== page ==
I Totally Transformed My NYC Rental Kitchen for $7,500
In two weeks flat.
Updated Oct 10, 2018 5:09 PM
We may earn revenue from the products available on this page and participate in affiliate programs.
With our New Year’s resolutions freshly penned, January at Domino is all about change—the demo and construction kind. Welcome to Renovation Month, in which we pull back the curtain on the highs (mood-boarding!) and lows (finessing the budget—again) that come with creating the home you’ve always wanted, whether that involves a top-to-bottom remodel or a rental kitchen facelift. Sign up for our newsletter so you don’t miss a thing.
When guests come over to designer Kate Hamilton Gray’s 500-square-foot Brooklyn apartment, they’re greeted first by her, then by her refrigerator. By most standards, having to walk through the kitchen to get to the living room and bedroom is an unconventional setup. But in New York City, the blueprint isn’t all that unusual for a one-bedroom rental. What bothered Gray most wasn’t that the heart of the home is also her entry—it was the wonky cabinetry, drab gray floors, and dated backsplash that irked her.
Convincing her landlord to make some updates to the space was a nonissue: The owner of the two-story building is a good friend who saw the value in investing in the property, as long as Gray would oversee and manage the makeover. “I live on my own, so I had free rein to be playful,” she says. “It was a good opportunity to just go for it.”
“Going for it” doesn’t even begin to describe the project, which she pulled off in just two weeks (!) for $7,500 (including $2,000 for labor). The tin ceiling and floors were the only features Gray saved during the demolition phase. What came after was a whole lot of wallpaper, salvaged countertops, and a few clever DIYs. Here, she reveals what she learned from designing her dream kitchen in less than a month.
Don’t Overthink the Layout
We didn’t move any plumbing or make changes that required permits, which saved us time and money. Simply by taking out the upper cabinets, we opened up the small area. I wanted to take advantage of that wall while also getting as much counter space as possible, so we moved the fridge to the opposite corner and installed preassembled cabinets from a local place in Brooklyn that cost $1,200. Truth: They were cheaper than IKEA cabinets!
Anything Can Be a Pantry
The thing I debated the most was having a bigger pantry. But I wanted the room to feel as big as possible, so I ultimately prioritized that over maximizing storage space. Having a sparse kitchen has kept me in check. I like to keep the shelf and counter tidy, and I don’t buy any nonessential appliances or cookware. I keep dry goods in the deeper drawers by the stove and fresh food and nuts in the fridge.
In the corner where I had considered putting a full-height pantry, I mounted a floating $90 IKEA cabinet and added vintage knobs to it that I found in London. I use the top drawer as a catchall for keys and store extra cooking supplies below.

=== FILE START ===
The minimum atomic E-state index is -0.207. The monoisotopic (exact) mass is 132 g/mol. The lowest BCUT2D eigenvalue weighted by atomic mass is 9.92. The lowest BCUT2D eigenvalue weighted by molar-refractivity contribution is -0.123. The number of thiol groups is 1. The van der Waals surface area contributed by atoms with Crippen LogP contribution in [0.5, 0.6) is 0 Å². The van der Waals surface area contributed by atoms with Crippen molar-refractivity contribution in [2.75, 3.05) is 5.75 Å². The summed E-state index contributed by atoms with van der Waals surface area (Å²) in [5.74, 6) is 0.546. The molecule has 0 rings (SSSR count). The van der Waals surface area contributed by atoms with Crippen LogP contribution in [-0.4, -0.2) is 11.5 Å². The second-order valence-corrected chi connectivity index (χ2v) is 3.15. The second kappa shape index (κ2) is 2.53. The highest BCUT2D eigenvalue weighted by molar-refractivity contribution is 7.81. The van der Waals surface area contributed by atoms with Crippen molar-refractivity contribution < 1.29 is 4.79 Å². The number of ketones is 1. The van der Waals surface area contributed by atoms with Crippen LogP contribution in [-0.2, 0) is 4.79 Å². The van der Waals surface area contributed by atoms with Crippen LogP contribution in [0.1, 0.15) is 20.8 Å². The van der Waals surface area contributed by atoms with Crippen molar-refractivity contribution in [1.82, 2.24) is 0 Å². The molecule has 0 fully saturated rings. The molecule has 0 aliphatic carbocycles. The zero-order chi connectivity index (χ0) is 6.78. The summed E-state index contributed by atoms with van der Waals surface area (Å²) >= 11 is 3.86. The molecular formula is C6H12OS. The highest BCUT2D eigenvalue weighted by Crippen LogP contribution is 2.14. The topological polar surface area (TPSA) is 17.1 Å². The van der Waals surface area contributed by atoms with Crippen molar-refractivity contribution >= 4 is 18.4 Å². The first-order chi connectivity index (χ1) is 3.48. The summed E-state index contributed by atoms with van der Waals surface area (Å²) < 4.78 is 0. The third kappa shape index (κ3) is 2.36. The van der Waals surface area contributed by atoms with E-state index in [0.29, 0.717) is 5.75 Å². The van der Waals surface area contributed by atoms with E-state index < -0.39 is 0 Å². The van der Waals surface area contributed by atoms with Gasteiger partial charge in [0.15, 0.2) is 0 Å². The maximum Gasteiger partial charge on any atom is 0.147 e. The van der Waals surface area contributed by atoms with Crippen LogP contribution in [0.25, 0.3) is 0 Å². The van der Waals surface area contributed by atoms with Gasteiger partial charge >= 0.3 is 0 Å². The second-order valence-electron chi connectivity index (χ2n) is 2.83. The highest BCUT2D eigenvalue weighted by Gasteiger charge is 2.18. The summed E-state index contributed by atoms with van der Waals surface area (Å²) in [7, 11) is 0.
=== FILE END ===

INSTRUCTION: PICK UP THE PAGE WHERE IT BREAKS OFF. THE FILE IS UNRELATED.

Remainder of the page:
Fix Up a Drab Floor With a Splash of Paint
I thought about replacing the original floor tiles, but at the end of the day it seemed gratuitous—they get dirty pretty fast. Instead, I freshened them up by painting them a slightly darker gray and adding splatters of white to make the marks that were already there seem purposeful. The final touch: a large, soft sisal rug.
Save Any Materials You Get Your Hands On
I salvaged this Caesarstone counter from an old work project (my client wanted to replace it with marble). I had it in my former apartment tucked behind the sofa for the longest time. I knew I would find a place for it someday—it’s a traditional size in that it has a sink cutout with 24 inches on either side (the dimensions of a standard dishwasher or cabinet). I try not to be a hoarder, but it was one of those things that I couldn’t let go of. Typically, this surface would cost around $40 per square foot.
Skip the Hardware Store
The cabinet pulls was a fun DIY: The knobs are actually made from lamp parts that I bought for a total of $100. I attached the brass balls to a threaded nipple (basically a ribbed pipe that connects to fittings) and screwed a nut onto the other side to secure it. They are the perfect size—not to mention a lot cheaper than traditional handles.
Bring on the Wallpaper
Rebecca Atwood is not only a good friend of mine, but she also lives in the apartment below me. I knew that I was going to do an open shelf across the whole wall to open things up, so I wanted to have some fun with a print from her collection. The installation cost $400. The backsplash is made of five-inch-high marble tiles (another score from an old project; they’d cost about $15 per square foot IRL). I’ve had a few cooking splatters, but so far there are no stains (I wipe any grime off with a sponge). I have the same attitude toward wallpaper as I do marble: Even though it’s this pristine thing, it should be a part of your life. The marks that develop over time make it more interesting.
See more stories like this: We Transformed an Old Porch Into a Laundry Room for $6K Why We Decided Against IKEA Cabinets for Our $48K Kitchen Remodel It Cost Us $25K to Turn an Old A-Frame Into a Scandi-Inspired Getaway